Smith’s blacklist file lists his address, his national insurance number and more information that suggests he was placed under surveillance, including his car make, model and registration. It is also full of smears, a milder one describing Smith as “small and talking like a younger Alf Garnett” - presumably a reference to his Cockney accent, rather than his political views. What is shocking is how much of his file seems to be based on his complaints about site safety. He says: “I’m not saying every employer loves the union they work with, but other industries don’t have a clandestine organisation writing stuff about the reps and stopping them working in any company in that industry.”
Smith says other blacklisted workers’ files are strikingly similar to his and says this has made him determined to change the sector’s culture. “This is a once-in-a-generation opportunity to change the way industrial relations work in the building industry,” he says. “Whether it’s through parliament, the courts, human rights arguments, the media, civil disobedience or union campaigns, we have to drag these people out of the 19th-century and into the 21st.”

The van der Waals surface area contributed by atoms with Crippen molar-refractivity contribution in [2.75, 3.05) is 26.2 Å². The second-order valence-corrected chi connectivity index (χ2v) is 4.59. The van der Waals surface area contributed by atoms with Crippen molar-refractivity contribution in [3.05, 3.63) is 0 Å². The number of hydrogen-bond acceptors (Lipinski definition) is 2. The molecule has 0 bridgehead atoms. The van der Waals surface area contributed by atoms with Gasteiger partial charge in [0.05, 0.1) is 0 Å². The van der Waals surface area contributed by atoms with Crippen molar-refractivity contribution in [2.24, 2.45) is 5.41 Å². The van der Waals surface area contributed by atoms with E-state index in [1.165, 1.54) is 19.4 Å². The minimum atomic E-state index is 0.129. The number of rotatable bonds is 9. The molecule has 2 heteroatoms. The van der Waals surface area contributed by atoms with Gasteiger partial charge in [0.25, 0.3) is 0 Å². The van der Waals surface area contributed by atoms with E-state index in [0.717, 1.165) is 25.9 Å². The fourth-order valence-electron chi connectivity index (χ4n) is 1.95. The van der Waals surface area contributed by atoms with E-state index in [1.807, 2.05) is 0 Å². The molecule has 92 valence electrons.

The fight continues
A recent investigation by Building found over 60% of the HR officers who were the alleged “main contacts” of TCA boss Ian Kerr, and are still known to be working, are in HR roles at the same companies. This, Smith argues, shows why apologies by these firms should not be taken seriously. Although 44 companies were shown to have used TCA, Smith reserves most scorn for Carillion, one of the few contractors to have made a general apology for previous use of TCA. He says it is yet to apologise to him personally and claims it continues to underplay its involvement in blacklisting.
“They’ve got the cheek to say they’ve apologised. I’m the one person to have made a claim against them and they have not apologised to me,” he says. “I intend to take it as far as I can - I want to take Carillion to the European Court of Human Rights.”
But asked whether he is an enemy of the industry, Smith vehemently disagrees.
“I don’t consider myself an enemy of the industry and have the utmost respect for those involved in it. But the people who run industrial relations are out to lunch - they are in complete denial that they’ve done anything wrong.”